"Mudbound" is the name that Laura McAllan bestows upon the Mississippi farm that her husband sees as "Fair Acres." Laura, having been raised in the city, is miserable at Mudbound until her husband's younger brother shows up after World War 2. He moves in with the family, which includes the hateful Pappy, father to Jamie and Henry.

Working on the farm and around the house are the Jacksons, a black sharecropping family. At the same time Jamie returns as a war hero, their son Ronsel returns, also a hero—but only to his own family. He immediately is forced to remember who he is: a black man in Mississippi.

The interaction between the two families is pivotal to the story, ranging from Laura's relationship with Florence to Ronsel and Jamie's brothers-in-arms friendship. And a lot more. Each character has his or her voice heard in alternating chapters, a perspective that I really enjoyed.

As I said, I wasn't utterly blown away by this book, but I really liked it. I keep feeling as if something was missing, but I think it's just a feeling for me that I wished the book was longer, with more chapters devoted to Laura, Jamie, and Ronsel. I wasn't completely satisfied with where the characters ended. In fact, I'd love for Jordan to write more novels that focus on these two families.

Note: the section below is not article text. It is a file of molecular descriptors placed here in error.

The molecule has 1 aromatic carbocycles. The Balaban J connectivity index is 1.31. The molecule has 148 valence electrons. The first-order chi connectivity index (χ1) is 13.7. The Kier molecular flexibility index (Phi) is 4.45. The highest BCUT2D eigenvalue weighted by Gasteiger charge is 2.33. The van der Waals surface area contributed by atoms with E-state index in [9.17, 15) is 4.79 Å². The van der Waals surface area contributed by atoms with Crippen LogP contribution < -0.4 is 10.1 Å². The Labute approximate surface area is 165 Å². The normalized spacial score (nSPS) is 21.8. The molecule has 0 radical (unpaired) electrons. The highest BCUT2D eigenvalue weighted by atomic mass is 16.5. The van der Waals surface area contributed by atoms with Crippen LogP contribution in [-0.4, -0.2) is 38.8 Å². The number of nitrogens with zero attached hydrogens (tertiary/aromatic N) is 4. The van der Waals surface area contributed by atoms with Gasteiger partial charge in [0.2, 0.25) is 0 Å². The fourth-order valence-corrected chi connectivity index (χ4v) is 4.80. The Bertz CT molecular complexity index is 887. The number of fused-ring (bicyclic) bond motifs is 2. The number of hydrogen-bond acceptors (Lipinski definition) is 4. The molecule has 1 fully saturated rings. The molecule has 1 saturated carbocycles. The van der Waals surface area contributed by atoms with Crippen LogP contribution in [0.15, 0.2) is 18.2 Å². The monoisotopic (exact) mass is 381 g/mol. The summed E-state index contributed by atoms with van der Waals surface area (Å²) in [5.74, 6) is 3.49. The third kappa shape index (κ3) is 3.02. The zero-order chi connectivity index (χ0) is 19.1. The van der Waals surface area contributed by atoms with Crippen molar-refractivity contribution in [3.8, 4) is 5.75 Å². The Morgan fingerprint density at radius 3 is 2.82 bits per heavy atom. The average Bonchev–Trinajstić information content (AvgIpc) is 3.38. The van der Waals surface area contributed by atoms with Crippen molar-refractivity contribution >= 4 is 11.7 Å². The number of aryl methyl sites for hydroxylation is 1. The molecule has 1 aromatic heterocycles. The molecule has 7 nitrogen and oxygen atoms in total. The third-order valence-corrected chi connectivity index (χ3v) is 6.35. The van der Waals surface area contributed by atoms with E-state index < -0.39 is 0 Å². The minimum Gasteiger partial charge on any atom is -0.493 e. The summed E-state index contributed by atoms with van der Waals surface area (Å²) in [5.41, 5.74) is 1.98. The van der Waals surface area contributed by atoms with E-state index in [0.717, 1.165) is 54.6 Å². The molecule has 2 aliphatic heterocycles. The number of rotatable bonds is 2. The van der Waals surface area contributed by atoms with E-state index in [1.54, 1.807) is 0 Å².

Other Bloggers' Reviews of Mudbound:
The Sleepy Reader
Medieval Bookworm
The Boston Bibliophile
Laughing Stars
Mostly Fiction Book Reviews
Fyrefly's Book Blog
Just Another Blogger
Lynne's Little Corner of the World

Tuesday, March 9, 2010

Book Review: Still Alice

I hardly even know where to begin with this novel by Lisa Genova. OK, how's this:

Read it.

But be prepared to be weepy and really sad. Still Alice is the story of 50-year-old Alice, a professor of linguistics at Harvard who becomes alarmed when she misses a word here and there in a lecture and gets lost in her own neighborhood. She expects to hear the neurologist say, "Get more sleep" or "Take a vacation." Instead, he hits her with the unbelievable: "You have early onset Alzheimer's disease."

The novel then follows Alice's rapid decline, from Alice's own point of view. I found myself actually weeping at a couple of points, especially in her interaction with her grown children and in her constant realization that she will not be getting any better. Ever.

Publisher's Weekly has it all wrong. They say, "Genova's prose style is clumsy and her dialogue heavy-handed. This novel will appeal to those dealing with the disease and may prove helpful, but beyond the heartbreaking record of illness there's little here to remember."